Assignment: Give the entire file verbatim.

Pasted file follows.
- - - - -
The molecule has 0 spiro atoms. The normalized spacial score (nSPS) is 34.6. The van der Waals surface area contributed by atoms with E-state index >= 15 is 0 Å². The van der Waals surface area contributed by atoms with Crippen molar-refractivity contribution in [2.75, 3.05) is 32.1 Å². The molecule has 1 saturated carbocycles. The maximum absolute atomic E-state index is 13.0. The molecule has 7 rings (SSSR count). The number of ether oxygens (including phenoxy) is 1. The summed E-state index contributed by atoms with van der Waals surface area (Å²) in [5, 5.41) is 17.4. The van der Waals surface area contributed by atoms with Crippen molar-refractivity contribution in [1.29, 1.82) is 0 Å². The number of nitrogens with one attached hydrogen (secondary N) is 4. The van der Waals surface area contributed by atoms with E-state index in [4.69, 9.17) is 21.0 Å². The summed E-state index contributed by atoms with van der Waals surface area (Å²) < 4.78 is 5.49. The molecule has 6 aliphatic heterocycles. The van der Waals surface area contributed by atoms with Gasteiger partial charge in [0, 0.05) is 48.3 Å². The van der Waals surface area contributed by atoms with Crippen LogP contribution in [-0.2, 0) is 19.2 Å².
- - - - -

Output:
The molecule has 0 spiro atoms. The normalized spacial score (nSPS) is 34.6. The van der Waals surface area contributed by atoms with E-state index >= 15 is 0 Å². The van der Waals surface area contributed by atoms with Crippen molar-refractivity contribution in [2.75, 3.05) is 32.1 Å². The molecule has 1 saturated carbocycles. The maximum absolute atomic E-state index is 13.0. The molecule has 7 rings (SSSR count). The number of ether oxygens (including phenoxy) is 1. The summed E-state index contributed by atoms with van der Waals surface area (Å²) in [5, 5.41) is 17.4. The van der Waals surface area contributed by atoms with Crippen molar-refractivity contribution in [1.29, 1.82) is 0 Å². The number of nitrogens with one attached hydrogen (secondary N) is 4. The van der Waals surface area contributed by atoms with E-state index in [4.69, 9.17) is 21.0 Å². The summed E-state index contributed by atoms with van der Waals surface area (Å²) < 4.78 is 5.49. The molecule has 6 aliphatic heterocycles. The van der Waals surface area contributed by atoms with Gasteiger partial charge in [0, 0.05) is 48.3 Å². The van der Waals surface area contributed by atoms with Crippen LogP contribution in [-0.2, 0) is 19.2 Å².